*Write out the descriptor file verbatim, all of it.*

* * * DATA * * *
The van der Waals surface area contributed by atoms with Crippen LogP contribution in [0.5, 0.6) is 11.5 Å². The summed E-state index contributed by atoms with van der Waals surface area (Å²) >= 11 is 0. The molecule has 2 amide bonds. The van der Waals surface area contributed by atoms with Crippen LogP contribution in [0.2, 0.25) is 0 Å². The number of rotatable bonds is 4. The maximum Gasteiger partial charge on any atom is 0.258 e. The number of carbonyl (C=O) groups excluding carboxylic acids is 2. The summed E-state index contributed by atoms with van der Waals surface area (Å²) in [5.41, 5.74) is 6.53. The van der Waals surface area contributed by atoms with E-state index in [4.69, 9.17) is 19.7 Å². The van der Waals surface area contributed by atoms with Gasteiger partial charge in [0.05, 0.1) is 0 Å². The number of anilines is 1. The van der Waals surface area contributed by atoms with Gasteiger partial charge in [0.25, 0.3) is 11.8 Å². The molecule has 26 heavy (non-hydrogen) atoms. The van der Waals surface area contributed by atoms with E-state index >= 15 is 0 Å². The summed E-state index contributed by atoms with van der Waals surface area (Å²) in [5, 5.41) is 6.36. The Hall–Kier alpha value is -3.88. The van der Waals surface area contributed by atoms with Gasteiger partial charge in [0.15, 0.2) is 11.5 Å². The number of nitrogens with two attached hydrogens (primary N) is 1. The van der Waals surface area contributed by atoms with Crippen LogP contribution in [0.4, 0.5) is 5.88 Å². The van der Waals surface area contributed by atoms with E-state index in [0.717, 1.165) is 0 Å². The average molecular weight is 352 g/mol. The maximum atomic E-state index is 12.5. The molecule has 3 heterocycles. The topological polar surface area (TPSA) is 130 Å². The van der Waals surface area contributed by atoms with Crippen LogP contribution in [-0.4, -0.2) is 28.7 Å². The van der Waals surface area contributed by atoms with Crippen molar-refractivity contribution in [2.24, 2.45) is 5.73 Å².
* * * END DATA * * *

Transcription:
The van der Waals surface area contributed by atoms with Crippen LogP contribution in [0.5, 0.6) is 11.5 Å². The summed E-state index contributed by atoms with van der Waals surface area (Å²) >= 11 is 0. The molecule has 2 amide bonds. The van der Waals surface area contributed by atoms with Crippen LogP contribution in [0.2, 0.25) is 0 Å². The number of rotatable bonds is 4. The maximum Gasteiger partial charge on any atom is 0.258 e. The number of carbonyl (C=O) groups excluding carboxylic acids is 2. The summed E-state index contributed by atoms with van der Waals surface area (Å²) in [5.41, 5.74) is 6.53. The van der Waals surface area contributed by atoms with E-state index in [4.69, 9.17) is 19.7 Å². The van der Waals surface area contributed by atoms with Gasteiger partial charge in [0.05, 0.1) is 0 Å². The number of anilines is 1. The van der Waals surface area contributed by atoms with Gasteiger partial charge in [0.25, 0.3) is 11.8 Å². The molecule has 26 heavy (non-hydrogen) atoms. The van der Waals surface area contributed by atoms with E-state index >= 15 is 0 Å². The summed E-state index contributed by atoms with van der Waals surface area (Å²) in [5, 5.41) is 6.36. The Hall–Kier alpha value is -3.88. The van der Waals surface area contributed by atoms with Gasteiger partial charge in [0.15, 0.2) is 11.5 Å². The number of nitrogens with two attached hydrogens (primary N) is 1. The van der Waals surface area contributed by atoms with Crippen LogP contribution in [0.4, 0.5) is 5.88 Å². The van der Waals surface area contributed by atoms with E-state index in [0.717, 1.165) is 0 Å². The average molecular weight is 352 g/mol. The maximum atomic E-state index is 12.5. The molecule has 3 heterocycles. The topological polar surface area (TPSA) is 130 Å². The van der Waals surface area contributed by atoms with Crippen LogP contribution in [-0.4, -0.2) is 28.7 Å². The van der Waals surface area contributed by atoms with Crippen molar-refractivity contribution in [2.24, 2.45) is 5.73 Å².